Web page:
Yummr's Main Dish
- Aphrodisia to Spice It Up
Ok, so maybe you won't fall completely in love with someone because of a great dish... or can you? You always hear about foods that are natural aphrosdisias such as oysters and cinnamon so I decided to look further into this. Cocoa is another one on that list and with Valentine's Day right around the corner, lots of chocolate is flying off the shelves. Here is a look into some of these so-called aphodisia foods:
Oysters - the term "aphrodysia" comes from the Greek goddess of love, Aphrodite, who was born from the sea which is why many seafoods are associated as being aphodisiacs. But are they really? Not in the case of oysters. Chemical analysis shows that they consists of water, protein and carbohydrates, plus small amounts of fat, sugar and minerals. These are not linked to increasing sexual desire.
Cinnamon - the smell of this spice usually conjurs up thoughts of comfort and home since it is commonly used in baked goods. Sprinkle some cinnamon on your sweets to rouse up a comforting vibe.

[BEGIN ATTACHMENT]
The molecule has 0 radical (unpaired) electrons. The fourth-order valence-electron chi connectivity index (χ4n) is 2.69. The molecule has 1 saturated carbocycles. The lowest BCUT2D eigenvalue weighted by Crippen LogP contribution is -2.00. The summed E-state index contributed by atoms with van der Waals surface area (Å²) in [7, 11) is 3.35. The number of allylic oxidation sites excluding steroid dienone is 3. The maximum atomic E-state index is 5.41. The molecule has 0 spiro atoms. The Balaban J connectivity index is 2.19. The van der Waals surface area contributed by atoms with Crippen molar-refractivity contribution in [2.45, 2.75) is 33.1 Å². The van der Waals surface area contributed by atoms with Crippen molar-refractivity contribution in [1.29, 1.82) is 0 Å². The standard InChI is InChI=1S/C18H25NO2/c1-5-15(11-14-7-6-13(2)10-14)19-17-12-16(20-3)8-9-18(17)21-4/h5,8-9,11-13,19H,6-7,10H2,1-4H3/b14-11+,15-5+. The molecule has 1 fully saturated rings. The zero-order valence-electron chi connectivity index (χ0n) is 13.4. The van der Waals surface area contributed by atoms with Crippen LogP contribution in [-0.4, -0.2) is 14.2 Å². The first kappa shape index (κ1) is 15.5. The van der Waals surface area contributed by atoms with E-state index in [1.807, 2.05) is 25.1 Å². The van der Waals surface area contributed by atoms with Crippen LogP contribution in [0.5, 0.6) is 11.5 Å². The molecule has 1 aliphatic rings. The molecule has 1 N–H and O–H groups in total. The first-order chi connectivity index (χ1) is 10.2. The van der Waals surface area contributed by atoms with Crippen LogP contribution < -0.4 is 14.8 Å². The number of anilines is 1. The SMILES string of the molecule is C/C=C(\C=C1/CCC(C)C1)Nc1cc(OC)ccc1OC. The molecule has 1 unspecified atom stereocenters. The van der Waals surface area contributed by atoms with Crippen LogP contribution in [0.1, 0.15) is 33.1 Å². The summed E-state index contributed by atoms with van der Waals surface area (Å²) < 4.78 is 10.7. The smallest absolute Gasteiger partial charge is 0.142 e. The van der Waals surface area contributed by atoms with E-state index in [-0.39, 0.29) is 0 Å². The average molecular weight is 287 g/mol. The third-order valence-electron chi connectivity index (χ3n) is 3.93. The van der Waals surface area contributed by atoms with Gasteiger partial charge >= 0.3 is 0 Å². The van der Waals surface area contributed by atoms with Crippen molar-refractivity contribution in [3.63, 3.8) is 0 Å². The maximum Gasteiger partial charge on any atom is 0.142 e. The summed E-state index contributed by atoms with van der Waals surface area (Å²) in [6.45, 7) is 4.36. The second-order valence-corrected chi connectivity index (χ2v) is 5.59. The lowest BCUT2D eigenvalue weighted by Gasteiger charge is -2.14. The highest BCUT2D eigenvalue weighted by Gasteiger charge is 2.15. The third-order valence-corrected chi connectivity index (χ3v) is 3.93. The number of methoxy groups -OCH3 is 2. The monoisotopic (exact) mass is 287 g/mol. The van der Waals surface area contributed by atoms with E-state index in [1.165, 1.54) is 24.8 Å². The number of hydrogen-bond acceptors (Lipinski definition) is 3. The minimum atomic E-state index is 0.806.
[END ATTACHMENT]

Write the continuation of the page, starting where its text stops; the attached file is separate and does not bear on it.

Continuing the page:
Cocoa - chocolate has long been associated with love dating back to the Mayans who used to worship the Cacoa tree and called it the "food of the gods." Researchers have now found that chocolate contains phenylethylamine and serotonin, which are both "feel good" chemicals.
Other foods that tend to fall into the aphrodisia category include almonds, basil, and tomatoes. Will these key ingredients be in your meal for Valentine's Day?
I for one do not have any reservations made but I'm thinking some cocoa will be on my menu for that day. And maybe a cinnamon bun. Or two.
- Posted Feb 12, 2008 by SuDoughName | 1 Comment | Share It
- Filed under: aphrodisias Valentine's Day